Dividends: The Power of Compounding



The income provided by dividend-paying stocks can be a critical element of long-term returns. First, dividends always represent positive returns. As dividends rise, the related investment income increases. For retirees, a strong stream of dividend payments can reduce the need to sell assets to meet spending needs and make it a little easier to navigate the stock market’s ups and downs. Companies typically only cut their dividends when management believes they have little choice but to do so. As a result, the dividend income earned from most investments is likely to increase over time.

When looking at the yield a stock provides, investors most commonly look at its current dividend and compare it to the share price. For example, if you invest $10,000 today in a stock paying a total annual dividend of $200.00, then the stock’s yield is 2%. However, dividends are unlikely to remain constant year after year. Instead, many companies strive to increase them annually.

This is where a concept that can be referred to as yield on original investment (YOI) comes into play. Based on the preceding example, in seven years the dividend will increase from $2.00 to $3.90. Let us also assume that the value of the investment doubles over this period to $20,000. The current yield on the shares will be 1.95% ($3.90/$200). However, the YOI will be 3.9% ($3.90/$100). If the average dividend increase is 10% over a 14-year period, the dividend will grow to $7.59 per share, representing a YOI of 7.59%.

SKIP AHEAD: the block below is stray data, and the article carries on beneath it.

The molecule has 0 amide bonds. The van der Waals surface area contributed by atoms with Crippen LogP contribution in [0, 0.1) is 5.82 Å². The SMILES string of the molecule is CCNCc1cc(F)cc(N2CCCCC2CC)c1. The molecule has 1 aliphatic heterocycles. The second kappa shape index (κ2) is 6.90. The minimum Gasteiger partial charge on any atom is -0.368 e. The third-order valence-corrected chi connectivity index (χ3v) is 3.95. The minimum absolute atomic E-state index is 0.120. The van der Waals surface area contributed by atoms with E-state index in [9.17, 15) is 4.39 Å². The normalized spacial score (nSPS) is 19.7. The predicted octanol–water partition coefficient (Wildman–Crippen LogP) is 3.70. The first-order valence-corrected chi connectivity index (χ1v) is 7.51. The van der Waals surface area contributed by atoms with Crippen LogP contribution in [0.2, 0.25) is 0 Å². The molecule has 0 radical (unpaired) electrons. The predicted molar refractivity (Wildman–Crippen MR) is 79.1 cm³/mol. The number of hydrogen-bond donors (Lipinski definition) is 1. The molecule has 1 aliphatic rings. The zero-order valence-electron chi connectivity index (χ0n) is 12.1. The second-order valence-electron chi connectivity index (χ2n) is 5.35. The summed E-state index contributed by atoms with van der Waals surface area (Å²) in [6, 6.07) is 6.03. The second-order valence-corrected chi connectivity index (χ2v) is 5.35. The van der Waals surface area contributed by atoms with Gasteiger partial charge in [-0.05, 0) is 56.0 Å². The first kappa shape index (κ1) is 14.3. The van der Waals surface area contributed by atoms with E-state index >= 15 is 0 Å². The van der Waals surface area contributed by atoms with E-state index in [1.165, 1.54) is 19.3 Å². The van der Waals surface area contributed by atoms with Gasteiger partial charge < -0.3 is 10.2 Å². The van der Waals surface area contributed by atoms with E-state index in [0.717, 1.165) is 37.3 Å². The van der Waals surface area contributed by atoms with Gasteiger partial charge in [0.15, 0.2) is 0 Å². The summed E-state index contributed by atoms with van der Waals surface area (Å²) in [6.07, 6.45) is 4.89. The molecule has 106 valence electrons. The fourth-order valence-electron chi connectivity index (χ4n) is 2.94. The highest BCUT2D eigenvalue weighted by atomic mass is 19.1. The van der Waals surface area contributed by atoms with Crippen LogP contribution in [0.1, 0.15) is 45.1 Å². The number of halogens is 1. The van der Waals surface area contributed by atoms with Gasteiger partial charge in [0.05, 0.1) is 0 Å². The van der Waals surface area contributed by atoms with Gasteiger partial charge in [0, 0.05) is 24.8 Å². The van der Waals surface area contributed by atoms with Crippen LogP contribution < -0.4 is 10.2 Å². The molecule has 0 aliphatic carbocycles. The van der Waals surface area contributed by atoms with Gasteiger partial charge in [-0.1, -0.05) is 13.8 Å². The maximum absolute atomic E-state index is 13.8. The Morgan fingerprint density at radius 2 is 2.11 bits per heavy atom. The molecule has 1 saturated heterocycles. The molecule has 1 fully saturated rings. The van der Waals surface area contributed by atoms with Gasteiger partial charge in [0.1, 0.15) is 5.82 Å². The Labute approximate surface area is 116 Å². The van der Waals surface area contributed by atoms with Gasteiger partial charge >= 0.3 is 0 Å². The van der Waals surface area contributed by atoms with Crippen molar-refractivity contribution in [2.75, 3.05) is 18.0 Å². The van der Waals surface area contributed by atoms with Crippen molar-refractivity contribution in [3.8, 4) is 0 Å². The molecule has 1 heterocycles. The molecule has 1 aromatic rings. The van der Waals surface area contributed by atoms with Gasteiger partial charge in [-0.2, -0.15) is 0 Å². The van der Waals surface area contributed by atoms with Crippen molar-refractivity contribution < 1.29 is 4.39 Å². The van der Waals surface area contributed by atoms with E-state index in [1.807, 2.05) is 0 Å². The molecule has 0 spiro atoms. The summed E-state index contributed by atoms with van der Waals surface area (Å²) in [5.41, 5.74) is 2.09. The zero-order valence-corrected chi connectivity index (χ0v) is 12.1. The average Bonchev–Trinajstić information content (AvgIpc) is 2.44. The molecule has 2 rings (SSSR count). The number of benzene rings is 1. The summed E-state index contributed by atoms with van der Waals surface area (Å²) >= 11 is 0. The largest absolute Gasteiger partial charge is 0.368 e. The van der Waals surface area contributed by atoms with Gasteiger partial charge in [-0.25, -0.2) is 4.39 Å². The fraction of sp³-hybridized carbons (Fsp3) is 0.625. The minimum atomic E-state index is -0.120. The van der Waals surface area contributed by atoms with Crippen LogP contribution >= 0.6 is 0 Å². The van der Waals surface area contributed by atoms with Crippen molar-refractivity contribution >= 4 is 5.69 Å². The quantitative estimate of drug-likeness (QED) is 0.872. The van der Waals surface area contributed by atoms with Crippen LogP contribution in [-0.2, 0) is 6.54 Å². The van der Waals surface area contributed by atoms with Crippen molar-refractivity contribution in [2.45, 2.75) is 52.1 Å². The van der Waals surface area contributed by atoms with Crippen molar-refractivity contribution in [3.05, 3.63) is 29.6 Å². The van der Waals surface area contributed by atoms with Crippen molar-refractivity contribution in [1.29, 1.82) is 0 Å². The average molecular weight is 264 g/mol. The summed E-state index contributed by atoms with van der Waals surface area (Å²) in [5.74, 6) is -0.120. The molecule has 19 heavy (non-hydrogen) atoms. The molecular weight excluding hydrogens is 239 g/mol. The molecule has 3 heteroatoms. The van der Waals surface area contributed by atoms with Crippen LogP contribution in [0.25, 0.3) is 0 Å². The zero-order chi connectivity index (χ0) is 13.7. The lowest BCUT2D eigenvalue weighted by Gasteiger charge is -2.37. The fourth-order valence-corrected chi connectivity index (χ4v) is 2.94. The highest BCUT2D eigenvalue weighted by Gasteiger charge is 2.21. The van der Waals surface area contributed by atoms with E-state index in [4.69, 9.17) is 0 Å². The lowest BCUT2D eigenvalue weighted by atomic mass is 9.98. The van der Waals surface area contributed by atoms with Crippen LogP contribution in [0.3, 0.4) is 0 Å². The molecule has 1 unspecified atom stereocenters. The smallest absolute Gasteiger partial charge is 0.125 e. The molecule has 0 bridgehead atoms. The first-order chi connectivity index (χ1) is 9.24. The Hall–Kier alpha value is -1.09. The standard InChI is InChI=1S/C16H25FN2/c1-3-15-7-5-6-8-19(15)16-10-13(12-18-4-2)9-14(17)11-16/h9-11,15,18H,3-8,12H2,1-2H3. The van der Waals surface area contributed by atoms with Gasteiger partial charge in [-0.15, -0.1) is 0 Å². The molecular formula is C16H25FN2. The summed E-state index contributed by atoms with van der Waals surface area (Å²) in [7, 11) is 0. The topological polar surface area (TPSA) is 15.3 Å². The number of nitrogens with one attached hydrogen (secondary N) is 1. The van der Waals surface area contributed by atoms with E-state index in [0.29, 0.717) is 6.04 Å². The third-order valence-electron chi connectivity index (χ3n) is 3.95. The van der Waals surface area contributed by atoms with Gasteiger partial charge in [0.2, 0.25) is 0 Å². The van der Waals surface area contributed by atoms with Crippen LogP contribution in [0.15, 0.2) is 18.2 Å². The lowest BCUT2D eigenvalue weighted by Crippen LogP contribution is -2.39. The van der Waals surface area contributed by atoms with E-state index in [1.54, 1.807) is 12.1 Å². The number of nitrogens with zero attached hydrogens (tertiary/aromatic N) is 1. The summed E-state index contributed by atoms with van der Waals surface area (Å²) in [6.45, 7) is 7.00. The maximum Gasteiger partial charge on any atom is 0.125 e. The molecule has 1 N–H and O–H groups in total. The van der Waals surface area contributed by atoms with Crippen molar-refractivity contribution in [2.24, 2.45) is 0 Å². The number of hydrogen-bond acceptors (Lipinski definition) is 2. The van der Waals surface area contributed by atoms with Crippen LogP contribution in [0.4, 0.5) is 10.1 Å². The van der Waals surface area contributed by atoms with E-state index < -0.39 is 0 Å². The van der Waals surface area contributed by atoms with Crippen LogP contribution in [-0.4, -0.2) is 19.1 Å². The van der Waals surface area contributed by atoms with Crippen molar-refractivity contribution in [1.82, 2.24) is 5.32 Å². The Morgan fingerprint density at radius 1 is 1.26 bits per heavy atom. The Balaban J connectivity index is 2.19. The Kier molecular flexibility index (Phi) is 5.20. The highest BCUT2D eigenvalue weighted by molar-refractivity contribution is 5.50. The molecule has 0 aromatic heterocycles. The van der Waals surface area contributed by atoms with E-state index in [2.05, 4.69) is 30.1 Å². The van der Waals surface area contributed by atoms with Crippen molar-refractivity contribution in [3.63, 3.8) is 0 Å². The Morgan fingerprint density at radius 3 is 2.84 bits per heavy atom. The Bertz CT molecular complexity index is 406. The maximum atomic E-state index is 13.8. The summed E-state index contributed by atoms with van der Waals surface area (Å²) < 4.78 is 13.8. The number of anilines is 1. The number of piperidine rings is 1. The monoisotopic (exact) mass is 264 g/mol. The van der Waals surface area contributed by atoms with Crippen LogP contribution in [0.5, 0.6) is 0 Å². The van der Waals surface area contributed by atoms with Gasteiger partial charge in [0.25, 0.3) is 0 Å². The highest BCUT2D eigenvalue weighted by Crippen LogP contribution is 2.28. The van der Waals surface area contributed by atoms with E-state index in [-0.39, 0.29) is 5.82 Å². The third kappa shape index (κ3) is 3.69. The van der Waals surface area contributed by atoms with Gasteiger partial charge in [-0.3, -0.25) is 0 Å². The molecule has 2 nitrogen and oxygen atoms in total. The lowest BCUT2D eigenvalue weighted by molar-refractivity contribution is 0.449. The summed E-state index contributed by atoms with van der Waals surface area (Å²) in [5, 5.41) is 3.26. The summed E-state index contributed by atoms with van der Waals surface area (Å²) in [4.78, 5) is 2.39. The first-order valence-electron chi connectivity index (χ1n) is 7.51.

We can also compare this investment to a bond. If we buy bonds paying investors 4% annually, the income earned from the bonds will be $400 per year for as long as the bonds are outstanding. Initially, the bonds will generate more income than the shares of stock noted above. However, over time, the situation will change. The following chart was derived using a future income-yield calculation tool developed by Miller/Howard Investments, a boutique investment manager. It shows that in year eight, the annual income from the dividend-paying stock will be greater than that provided by the bonds. If the annual increase to the stock’s dividend can increase by 10%, on average over 26 years, the YOI will increase to 21.67% or $2,167. The bond will still pay only $400 that year. In fact, the bond would provide $10,400 over the entire 26-year period. Beginning in year 19, the stock will pay more in annual dividends than the bond will pay over the entire period.

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It may also be instructive to compare a stock with a higher yield and a slower growth rate to one with a lower yield and a higher growth rate. For example, we can compare a stock currently yielding 4.5% with expected annual dividend increases of 5% to a stock currently yielding 2% for which 10% annual dividend increases are expected. In this case, it will take 19 years until the annual dividend paid by the stock with the lower current yield will surpass that of the stock with the higher current yield.

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We know that real-life scenarios may not play out as cleanly as the ones discussed here. At the same time, they point out the value provided by a dividend that increases over time. They also remind us of the value a higher initial yield plays in generating a high future YOI. One can also question whether or not the faster grower would be able to sustain the type of growth outlined here. The more time that goes on and the bigger a company gets, the harder it is to sustain these types of results.

This discussion is not meant to say that bonds (or bond funds) should not be included in a diversified portfolio. They should. But, the examples above also demonstrate the value of a dividend that increases over time. We favor stocks with the potential to increase their dividend over time to those that are more likely to maintain their dividend closer to current levels.